Family has changed a bit for me and us. My parents built a house this last year and moved in during the summer. I think they're finally settled, though the backyard is still in the works. My parents met The Man's parents for the first time in January. In October, we officially gained new sets of parents. My parents have a son, and his parents have a daughter, a first for both families. One big change for me is that Dad has finally let me cut his hair. As a little girl, I begged to have him let us put barrettes and ribbons in his hair, but that never happened. At least now I have clippers and can make him look as good or goofy as I want (always good).

I've ranted about weddings, traditions, drivers, cyclists, clothing and shopping, and grammar. I've shared favorite recipes. I even had a funny incident with a Waterpik I'll let you hunt down. But two very big things in my life changed this year, two things more important than everything above. I was baptized and received into full communion with the Catholic Church in June, and The Man and I exchanged marriage vows in October.

Religion has been a fascinating aspect to my life for over two years now. I owe a lot to my husband for his patience as he's held my hand through a trip to Mt. Angel Abbey, through trips to visit and talk to priests, and finally through a few sacraments. I've tried hard to be a good student and learn as much as I can about the church to which I now belong. I separated all of my religious posts into another blog for a while, but shortly after my baptism, I rolled both blogs together. I love being Catholic, love having history and some tradition to fall back on when I don't know what to say or do, and I am learning how to share my faith without smacking people with it. St. Francis has been a help with that part.

And then there were two. We became engaged on January 29th, and from that date to last month, we were in marriage planning mode every single day. We created registries, selected and crafted flowers, went through pre-Cana classes with a married couple, had our engagement photos taken, bought his ring, my dress, and a ton of other stuff, put together chocolate favor bags on the hottest day of the year (never again), went bed hunting, attended wedding showers thrown in our honor, and learned what it means to stick to a budget like never before. We experienced issues with the church double-booking reservations the day of our wedding. We fought over stupid things, rejoiced in absurd details, and remained loyal to each other the entire time. Our wedding was beautiful. Our honeymoon was fun. Now we're learning what it means to love, especially the unconditional kind, every single day. We're learning the give-give-give-and-take. We're learning not to hog the sheets.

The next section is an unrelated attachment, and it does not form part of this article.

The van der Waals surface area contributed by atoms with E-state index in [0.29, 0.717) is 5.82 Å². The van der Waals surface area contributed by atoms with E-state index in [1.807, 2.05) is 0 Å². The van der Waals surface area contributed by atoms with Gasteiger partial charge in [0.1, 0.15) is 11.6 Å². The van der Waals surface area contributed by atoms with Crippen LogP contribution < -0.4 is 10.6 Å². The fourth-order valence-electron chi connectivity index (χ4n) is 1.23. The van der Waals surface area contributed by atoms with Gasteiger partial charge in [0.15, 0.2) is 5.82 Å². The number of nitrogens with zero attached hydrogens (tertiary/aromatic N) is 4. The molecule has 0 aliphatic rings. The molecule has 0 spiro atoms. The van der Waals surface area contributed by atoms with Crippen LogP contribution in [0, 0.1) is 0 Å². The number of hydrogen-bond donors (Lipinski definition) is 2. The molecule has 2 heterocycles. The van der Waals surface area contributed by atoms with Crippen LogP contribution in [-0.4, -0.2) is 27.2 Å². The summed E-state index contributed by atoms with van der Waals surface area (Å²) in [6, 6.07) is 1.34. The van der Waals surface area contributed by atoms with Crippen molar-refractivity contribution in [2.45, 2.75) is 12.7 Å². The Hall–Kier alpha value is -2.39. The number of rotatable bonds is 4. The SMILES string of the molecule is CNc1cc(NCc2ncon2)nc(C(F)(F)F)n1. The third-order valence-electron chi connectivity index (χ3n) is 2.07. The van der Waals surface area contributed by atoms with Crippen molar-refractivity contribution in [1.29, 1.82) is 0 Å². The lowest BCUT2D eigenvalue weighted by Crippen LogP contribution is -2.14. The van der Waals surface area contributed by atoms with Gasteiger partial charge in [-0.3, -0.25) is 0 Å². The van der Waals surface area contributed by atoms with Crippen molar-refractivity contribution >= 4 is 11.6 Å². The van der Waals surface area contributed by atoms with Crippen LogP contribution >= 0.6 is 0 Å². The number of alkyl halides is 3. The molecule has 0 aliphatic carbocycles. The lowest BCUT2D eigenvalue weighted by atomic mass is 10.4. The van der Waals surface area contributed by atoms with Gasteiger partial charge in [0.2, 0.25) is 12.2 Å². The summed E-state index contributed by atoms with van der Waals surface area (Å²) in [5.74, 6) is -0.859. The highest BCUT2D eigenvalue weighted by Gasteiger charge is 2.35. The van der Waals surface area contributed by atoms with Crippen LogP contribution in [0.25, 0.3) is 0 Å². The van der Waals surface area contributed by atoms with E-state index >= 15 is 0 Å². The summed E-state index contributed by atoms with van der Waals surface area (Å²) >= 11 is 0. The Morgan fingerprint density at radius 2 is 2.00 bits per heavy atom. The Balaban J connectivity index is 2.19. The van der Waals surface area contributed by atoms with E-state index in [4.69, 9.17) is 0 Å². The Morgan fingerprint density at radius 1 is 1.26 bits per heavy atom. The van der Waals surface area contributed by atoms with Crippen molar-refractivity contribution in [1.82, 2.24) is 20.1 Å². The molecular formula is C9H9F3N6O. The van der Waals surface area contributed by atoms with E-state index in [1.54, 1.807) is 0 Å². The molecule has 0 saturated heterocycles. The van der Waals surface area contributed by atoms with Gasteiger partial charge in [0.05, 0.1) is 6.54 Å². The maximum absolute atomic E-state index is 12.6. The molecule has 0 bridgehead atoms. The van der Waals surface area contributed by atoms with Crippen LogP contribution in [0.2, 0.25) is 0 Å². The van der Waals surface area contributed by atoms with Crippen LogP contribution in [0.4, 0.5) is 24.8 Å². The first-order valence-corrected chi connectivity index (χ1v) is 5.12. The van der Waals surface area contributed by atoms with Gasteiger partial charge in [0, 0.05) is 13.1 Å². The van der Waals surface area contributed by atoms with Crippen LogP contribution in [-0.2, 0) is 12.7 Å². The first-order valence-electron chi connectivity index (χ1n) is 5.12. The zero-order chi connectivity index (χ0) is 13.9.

Every year I review the last and wonder what on earth could be more exciting than the year I just lived. A year ago I was dating this guy, this person I thought I loved and sort of knew, and now I'm married to him. What will next year bring? I'm not sure, but I'm not afraid either. This time I'll have somebody at my side to fight the battles and celebrate the victories.

Life is grand.

Friday, November 06, 2009

Catholic Music Selections

I found a playlist of some of the songs I listen to and sing at Mass each week. The website is Spirit and Song, a division of Oregon Catholic Press. To hear the specific songs, go to the Music on Demand section and then under "Quick Links" to the left, under "Playlists" select "Choose Christ."

A few of the songs I really enjoy include:
Blessed Be Your Name
Breathe
Come to the Lord
Come, Now is the Time to Worship
God of Wonders
Here at This Table
Here I Am
Just Like You
One Bread, One Cup
Open the Eyes of my Heart
Our God is Here
Shout to the Lord
Sweet Redeemer
You Alone


One thing that might surprise people about this selection is that though it is contemporary, the songs are quite traditional and are mostly appropriate for either Catholics or Protestants. While I love the traditional hymns, sometimes its nice to sing something with a little range or a bass guitar floating in the background.

I'm excited to find the songs that have been stuck in my head week after week!

Thursday, November 05, 2009

Name Changing Made Easy

Changing my name as been a bit of an ordeal. Some places need four kinds of ID, including pictures and proof of address, notarized documents and credit scores. Today, though, I called Comcast and Pacific Power. I told them my old name, told them my new last name, confirmed my address or birthdate, and poof, done.

Poof. Really. No proof of who I am or that I am who I say I am, just thank you, have a nice day.

It's like someone actually trusts me.

Just wait, they're going to charge me for this, aren't they?

Wednesday, November 04, 2009

Another Year Older

Thanks to everyone for the birthday wishes, greetings, calls, e-mails, and Facebook messages and wall posts! My 26th birthday was yesterday, and I celebrated by not being at work in the afternoon. The Man and I went to the bank to sort out our checking accounts (again). We did a little wedding gift card shopping, though we didn't actually buy anything. We went to my parents' house for Mom's awesome spaghetti and some chocolately goodness for dessert. It was a nice day.